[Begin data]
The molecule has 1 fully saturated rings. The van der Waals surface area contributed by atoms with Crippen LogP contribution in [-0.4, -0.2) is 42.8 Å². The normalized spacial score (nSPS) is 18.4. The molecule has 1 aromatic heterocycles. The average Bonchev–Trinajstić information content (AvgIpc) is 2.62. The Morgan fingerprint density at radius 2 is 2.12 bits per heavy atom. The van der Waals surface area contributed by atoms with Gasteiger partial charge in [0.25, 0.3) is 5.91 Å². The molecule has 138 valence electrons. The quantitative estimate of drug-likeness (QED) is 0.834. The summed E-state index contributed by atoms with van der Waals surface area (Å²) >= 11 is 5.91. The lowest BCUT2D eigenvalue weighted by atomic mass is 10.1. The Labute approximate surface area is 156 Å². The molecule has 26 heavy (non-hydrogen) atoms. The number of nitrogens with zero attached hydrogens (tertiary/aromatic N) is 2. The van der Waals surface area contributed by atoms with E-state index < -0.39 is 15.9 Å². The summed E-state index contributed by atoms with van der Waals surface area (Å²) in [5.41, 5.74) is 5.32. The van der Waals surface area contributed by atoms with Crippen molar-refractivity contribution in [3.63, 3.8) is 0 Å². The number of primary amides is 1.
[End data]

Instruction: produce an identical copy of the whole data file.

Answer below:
The molecule has 1 fully saturated rings. The van der Waals surface area contributed by atoms with Crippen LogP contribution in [-0.4, -0.2) is 42.8 Å². The normalized spacial score (nSPS) is 18.4. The molecule has 1 aromatic heterocycles. The average Bonchev–Trinajstić information content (AvgIpc) is 2.62. The Morgan fingerprint density at radius 2 is 2.12 bits per heavy atom. The van der Waals surface area contributed by atoms with Gasteiger partial charge in [0.25, 0.3) is 5.91 Å². The molecule has 138 valence electrons. The quantitative estimate of drug-likeness (QED) is 0.834. The summed E-state index contributed by atoms with van der Waals surface area (Å²) >= 11 is 5.91. The lowest BCUT2D eigenvalue weighted by atomic mass is 10.1. The Labute approximate surface area is 156 Å². The molecule has 26 heavy (non-hydrogen) atoms. The number of nitrogens with zero attached hydrogens (tertiary/aromatic N) is 2. The van der Waals surface area contributed by atoms with E-state index < -0.39 is 15.9 Å². The summed E-state index contributed by atoms with van der Waals surface area (Å²) in [5.41, 5.74) is 5.32. The van der Waals surface area contributed by atoms with Crippen molar-refractivity contribution in [3.63, 3.8) is 0 Å². The number of primary amides is 1.